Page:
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Reply To: The King Who Saved Himself From Being Saved” with Bradley Olson, Ph.D.”

#74494
Bradley Olson
Participant

Hi, James

Yes, projection is an inescapable phenomenon, and of course you’re right in your assessment of its influence. We humans look out at the world, believing ourselves to be capable of objectively understanding and describing the material world. The reality is, because of the mechanisms of projection, we only see ourselves reflected back to ourselves by the world. Only experience, coupled with the awareness that we might not be correct about what we see, helps us to refine our seeing, and with each successive seeing, more clearly define and expand our understanding of the external world. We always come to the world with a perspective–a pre-existing lens which shapes and colors the way we view the world, just as Ciardi’s Hero comes into this little, peaceful kingdom, with an a priori judgment/perspective that every kingdom with a king is run by a tyrant. “All over his head was his helmet, And in his head was a fight.” We always discover what we expect.

Now myth, and all great literature really, is the antidote to projection. I know that may sound odd or counter intuitive, but hear me out. The literature of myth asks us to understand itself as metaphor. We tend to literalize myth–concretize it, as you said–so it doesn’t always (ever?) work this way in practice, yet the metaphoric point of view is what myth relies upon, it opens myth up. The metaphoric point of view is skeptical, and skepticism urges a deeper, closer, reading. A metaphoric perspective is threatening to established narratives or interpretations precisely because it is in this way so destabilizing. Metaphor reminds us that the ice we walk on, as Louis Menand says, is never not thin. Metaphor may be seen as the via negativa because the nature of metaphor is to deconstruct anything substantive, assuming that what is meant is more than, or other than, what the words literally say. Thinking mythically (thinking metaphorically) has a built-in feature that serves to remind us to question our own expectations, biases, and assumptions–what reportage on the Ukrainian conflict fails to consider.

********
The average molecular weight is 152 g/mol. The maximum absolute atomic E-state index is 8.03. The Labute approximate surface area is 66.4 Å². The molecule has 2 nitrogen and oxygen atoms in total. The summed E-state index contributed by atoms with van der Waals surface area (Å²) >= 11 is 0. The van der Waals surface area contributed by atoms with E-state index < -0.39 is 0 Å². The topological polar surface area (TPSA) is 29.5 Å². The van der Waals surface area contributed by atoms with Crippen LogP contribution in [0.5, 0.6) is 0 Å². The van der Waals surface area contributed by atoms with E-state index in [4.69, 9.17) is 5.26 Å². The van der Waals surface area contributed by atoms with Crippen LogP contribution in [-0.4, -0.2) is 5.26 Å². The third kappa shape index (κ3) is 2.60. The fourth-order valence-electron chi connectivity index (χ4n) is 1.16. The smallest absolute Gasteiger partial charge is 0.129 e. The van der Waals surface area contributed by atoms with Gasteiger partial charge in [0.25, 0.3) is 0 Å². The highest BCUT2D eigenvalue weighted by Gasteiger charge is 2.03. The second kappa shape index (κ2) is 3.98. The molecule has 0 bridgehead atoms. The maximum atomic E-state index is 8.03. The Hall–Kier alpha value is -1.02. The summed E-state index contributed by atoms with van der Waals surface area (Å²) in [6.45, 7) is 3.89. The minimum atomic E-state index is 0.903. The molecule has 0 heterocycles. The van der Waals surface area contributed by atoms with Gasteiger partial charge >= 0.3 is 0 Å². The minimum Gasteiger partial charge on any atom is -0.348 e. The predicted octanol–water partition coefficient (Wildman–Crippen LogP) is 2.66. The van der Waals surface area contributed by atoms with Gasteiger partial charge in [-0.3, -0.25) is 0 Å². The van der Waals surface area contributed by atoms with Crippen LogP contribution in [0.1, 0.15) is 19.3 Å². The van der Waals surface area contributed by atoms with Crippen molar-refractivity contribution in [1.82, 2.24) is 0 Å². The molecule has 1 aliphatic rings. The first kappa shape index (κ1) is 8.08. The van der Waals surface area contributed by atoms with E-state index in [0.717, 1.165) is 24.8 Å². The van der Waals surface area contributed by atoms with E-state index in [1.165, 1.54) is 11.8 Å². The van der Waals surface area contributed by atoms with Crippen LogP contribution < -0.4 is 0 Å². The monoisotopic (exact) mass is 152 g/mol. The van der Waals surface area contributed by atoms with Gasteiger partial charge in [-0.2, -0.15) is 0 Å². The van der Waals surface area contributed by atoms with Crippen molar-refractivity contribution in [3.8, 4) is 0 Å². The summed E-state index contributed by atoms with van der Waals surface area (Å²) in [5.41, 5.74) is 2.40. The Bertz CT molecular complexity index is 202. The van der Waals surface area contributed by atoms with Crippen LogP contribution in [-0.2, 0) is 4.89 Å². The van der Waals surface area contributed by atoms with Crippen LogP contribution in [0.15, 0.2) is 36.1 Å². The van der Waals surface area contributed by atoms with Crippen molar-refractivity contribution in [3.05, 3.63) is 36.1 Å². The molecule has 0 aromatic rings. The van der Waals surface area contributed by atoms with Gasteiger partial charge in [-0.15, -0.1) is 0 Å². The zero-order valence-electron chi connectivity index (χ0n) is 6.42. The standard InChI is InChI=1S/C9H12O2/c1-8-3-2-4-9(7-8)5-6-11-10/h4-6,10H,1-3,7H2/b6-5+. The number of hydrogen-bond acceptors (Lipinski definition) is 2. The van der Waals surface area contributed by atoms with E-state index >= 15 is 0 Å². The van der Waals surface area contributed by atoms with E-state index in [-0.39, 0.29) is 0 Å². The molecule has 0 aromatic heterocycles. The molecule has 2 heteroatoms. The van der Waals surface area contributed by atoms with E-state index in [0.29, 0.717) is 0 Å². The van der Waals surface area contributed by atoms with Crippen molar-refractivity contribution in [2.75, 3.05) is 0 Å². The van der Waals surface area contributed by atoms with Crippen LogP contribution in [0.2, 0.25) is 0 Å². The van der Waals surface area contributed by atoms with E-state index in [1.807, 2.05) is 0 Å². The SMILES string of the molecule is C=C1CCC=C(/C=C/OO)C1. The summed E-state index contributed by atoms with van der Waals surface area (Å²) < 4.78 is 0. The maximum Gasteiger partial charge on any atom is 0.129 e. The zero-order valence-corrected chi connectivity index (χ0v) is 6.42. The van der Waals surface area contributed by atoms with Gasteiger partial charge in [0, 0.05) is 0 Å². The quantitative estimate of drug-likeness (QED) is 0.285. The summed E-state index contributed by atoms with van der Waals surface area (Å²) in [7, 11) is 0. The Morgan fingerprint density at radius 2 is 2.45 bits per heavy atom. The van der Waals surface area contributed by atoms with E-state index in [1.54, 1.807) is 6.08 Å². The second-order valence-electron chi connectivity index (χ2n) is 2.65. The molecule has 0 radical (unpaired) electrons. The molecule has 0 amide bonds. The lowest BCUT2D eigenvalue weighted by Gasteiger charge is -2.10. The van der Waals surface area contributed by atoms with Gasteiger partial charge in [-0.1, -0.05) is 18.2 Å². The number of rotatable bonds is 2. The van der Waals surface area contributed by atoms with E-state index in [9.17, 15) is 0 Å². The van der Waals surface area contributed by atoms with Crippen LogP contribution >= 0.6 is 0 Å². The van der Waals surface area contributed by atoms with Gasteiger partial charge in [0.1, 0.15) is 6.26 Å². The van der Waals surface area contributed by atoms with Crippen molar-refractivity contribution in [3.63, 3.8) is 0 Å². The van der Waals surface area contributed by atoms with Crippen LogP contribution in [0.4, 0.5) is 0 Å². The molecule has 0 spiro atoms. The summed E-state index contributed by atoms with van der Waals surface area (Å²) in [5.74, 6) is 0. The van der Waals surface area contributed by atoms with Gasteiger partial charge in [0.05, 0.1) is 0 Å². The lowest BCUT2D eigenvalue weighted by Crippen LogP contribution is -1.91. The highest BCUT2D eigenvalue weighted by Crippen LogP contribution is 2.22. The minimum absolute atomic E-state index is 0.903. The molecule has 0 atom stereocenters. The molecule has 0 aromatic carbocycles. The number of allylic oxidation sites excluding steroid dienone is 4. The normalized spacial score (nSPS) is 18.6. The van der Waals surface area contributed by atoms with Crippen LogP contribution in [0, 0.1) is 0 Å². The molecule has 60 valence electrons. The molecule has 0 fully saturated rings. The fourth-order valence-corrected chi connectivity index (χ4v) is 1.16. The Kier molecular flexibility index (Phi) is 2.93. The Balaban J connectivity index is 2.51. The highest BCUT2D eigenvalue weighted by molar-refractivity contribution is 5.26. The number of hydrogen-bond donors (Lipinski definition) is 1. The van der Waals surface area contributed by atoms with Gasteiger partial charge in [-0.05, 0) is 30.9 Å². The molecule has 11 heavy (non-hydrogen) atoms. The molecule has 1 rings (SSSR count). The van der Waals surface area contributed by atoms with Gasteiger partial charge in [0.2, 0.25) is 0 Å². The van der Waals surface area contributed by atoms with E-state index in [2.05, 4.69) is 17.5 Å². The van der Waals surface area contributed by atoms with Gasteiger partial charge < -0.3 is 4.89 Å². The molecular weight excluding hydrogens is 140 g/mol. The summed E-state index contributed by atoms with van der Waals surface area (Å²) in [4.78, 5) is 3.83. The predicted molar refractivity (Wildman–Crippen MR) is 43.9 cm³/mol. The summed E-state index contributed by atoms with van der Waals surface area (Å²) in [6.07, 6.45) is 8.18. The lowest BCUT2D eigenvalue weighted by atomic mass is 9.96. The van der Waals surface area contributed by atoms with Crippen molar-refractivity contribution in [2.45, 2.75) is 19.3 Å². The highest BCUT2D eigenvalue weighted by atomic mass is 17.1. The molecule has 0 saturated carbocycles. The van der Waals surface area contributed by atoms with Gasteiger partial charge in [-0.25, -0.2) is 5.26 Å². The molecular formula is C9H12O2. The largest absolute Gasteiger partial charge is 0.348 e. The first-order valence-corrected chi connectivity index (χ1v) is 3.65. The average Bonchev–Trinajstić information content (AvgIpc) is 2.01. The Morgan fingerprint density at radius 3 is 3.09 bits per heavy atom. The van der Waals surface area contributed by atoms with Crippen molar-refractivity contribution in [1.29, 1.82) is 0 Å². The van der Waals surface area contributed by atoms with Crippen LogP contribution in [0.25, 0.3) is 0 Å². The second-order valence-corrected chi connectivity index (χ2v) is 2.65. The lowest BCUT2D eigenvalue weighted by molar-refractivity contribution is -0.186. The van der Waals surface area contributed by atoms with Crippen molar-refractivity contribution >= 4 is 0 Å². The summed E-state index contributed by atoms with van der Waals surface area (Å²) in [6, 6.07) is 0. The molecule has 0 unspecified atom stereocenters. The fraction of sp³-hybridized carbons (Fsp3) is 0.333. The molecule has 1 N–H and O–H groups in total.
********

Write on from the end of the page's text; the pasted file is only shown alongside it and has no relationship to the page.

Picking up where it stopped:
Another thing the projections obscure is the very nature of Mr. Putin himself. He has always told us who he is, and apparently few listened. Addressing parliament back in 2003, he stated,

A country like Russia can live and develop in its existing borders only if it is a great power. In all periods when the country was weak – politically or economically – Russia always and inevitably faced the threat of collapse.

Functionally, Putin operates like the head of an immense mafia family rather than a head of state, and he seems to greatly enjoy it, as any successful Don would. One can reasonably conclude then, that Mr. Putin felt Russia was somehow becoming weaker or perhaps irrelevant, and he had to move to consolidate political power (perhaps with the goal of reconstituting the old Soviet Union) and stave off political and economic collapse.

Of course, we can never escape projection, but if we are able to remind ourselves that we are always projecting we can become more adept at withdrawing those projections and see deeply into whatever we might be experiencing or observing. To put this in Platonic terms, there is no such place as “outside the cave.” Myth, philosophy, psychology, even life itself, boils down to working with shadows.

Thanks for such an enthusiastic engagement on my little essay. I’m very grateful for you and the time you spent engaging Stephen and myself, and for your support of the Joseph Campbell Foundation.